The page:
Dissemination of findings to the general public
Scientists have a general responsibility to contribute to science outreach and popularisation. This may occur in many forms, including the dissemination of scientific knowledge (including their own findings), through books directed at the general public, participation in public outreach events, first-hand accounts or interviews in newspapers or magazines, and often via press releases issued by one’s own institution/company/scientific association/funder etc.
It is recognised that many of these activities sometimes carry a dual ambition. On one hand, they fulfil the high purpose of making research findings accessible to a non-expert audience, who might benefit from the information, in the true spirit of the concept of Responsible Research and Innovation (RRI) (European Commission, 2017). On the other hand, there is the legitimate goal to promote the institution and the investigator in the public sphere to attract patients, students, donors and funding. There is therefore the potential of a conflict between communication for promotion and communication for transparency, with potential effects on the public good, of which investigators and communicators should be aware of (Tattersall, 2018).
It is acknowledged that communication offices place some emphasis on promotion and marketing and that in general, the press aims to publish impactful messages. Unfortunately, science reporting often exaggerates advice, causality, relevance to humans of animal studies and proximity to clinical implementation, with obvious implications for public expectations and even with potential dangers for health.
Scientists therefore, have an obligation to ensure, within the limits of their possibilities, that exaggeration and misrepresentation do not slip into the dissemination of their findings to the general public. This especially applies to institutional press releases, in which the scientists have a direct say and therefore clear accountability. It is appreciated that, conversely, it may not always possible for scientists to vet newspaper and magazine articles before publication.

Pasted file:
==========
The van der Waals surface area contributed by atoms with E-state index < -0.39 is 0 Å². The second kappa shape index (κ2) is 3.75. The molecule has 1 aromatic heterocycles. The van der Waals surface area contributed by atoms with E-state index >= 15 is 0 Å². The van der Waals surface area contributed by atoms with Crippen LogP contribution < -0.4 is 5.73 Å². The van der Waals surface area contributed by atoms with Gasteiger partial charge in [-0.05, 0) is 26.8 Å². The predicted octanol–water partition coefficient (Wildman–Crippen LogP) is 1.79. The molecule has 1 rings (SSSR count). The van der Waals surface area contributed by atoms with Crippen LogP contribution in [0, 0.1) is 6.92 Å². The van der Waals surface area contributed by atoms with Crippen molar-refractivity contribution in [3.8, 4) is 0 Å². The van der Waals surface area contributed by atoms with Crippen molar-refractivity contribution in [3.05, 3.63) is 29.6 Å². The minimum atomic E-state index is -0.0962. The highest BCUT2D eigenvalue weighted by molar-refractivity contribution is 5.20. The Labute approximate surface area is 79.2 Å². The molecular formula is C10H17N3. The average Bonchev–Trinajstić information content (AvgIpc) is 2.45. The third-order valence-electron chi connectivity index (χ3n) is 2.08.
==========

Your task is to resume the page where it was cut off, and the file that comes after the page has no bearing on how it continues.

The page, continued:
In general, OSR investigators should strive to:
- Remain accurate and faithful to the study when popularising research findings
- Ensure that the story is presented so that members of the public/people outside of the field can understand with minimal room for misinterpretation
- Have realistic expectations about which audiences may actually be receptive to their research
- Make sure that the writer (if a professional other than the investigator) has not overlooked something notable or topical related to their research
- Realise that OSR cannot control how the research is publicised by journalists, which highlights the importance of issuing accurate press releases
Furthermore, OSR investigators should avoid:
- Misleading the public or make sensationalist claims
- Exaggerating the impact of their research
- Drawing conclusions that are not directly supported by evidence
- Expecting/assuming every research paper to be of direct public interest
Finally, and not least importantly, OSR investigators are required to contact the Press Office prior to any interaction with the mass media.